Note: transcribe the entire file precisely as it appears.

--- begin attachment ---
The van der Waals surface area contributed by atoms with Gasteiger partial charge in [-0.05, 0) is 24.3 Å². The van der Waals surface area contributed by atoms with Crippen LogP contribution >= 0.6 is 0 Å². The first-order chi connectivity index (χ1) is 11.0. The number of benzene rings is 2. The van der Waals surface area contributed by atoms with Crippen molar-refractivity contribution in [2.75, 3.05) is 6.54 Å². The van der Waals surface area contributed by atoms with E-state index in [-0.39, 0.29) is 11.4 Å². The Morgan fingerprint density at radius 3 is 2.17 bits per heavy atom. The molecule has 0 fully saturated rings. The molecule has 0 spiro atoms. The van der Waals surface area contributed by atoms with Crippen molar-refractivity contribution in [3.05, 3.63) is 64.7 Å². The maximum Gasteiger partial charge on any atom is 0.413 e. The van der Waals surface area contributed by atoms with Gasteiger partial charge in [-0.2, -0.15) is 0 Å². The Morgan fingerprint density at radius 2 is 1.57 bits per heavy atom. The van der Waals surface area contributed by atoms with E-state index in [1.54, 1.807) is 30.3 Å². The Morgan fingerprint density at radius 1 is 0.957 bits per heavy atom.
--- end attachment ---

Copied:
The van der Waals surface area contributed by atoms with Gasteiger partial charge in [-0.05, 0) is 24.3 Å². The van der Waals surface area contributed by atoms with Crippen LogP contribution >= 0.6 is 0 Å². The first-order chi connectivity index (χ1) is 11.0. The number of benzene rings is 2. The van der Waals surface area contributed by atoms with Crippen molar-refractivity contribution in [2.75, 3.05) is 6.54 Å². The van der Waals surface area contributed by atoms with E-state index in [-0.39, 0.29) is 11.4 Å². The Morgan fingerprint density at radius 3 is 2.17 bits per heavy atom. The molecule has 0 fully saturated rings. The molecule has 0 spiro atoms. The van der Waals surface area contributed by atoms with Crippen molar-refractivity contribution in [3.05, 3.63) is 64.7 Å². The maximum Gasteiger partial charge on any atom is 0.413 e. The van der Waals surface area contributed by atoms with Gasteiger partial charge in [-0.2, -0.15) is 0 Å². The Morgan fingerprint density at radius 2 is 1.57 bits per heavy atom. The van der Waals surface area contributed by atoms with E-state index in [1.54, 1.807) is 30.3 Å². The Morgan fingerprint density at radius 1 is 0.957 bits per heavy atom.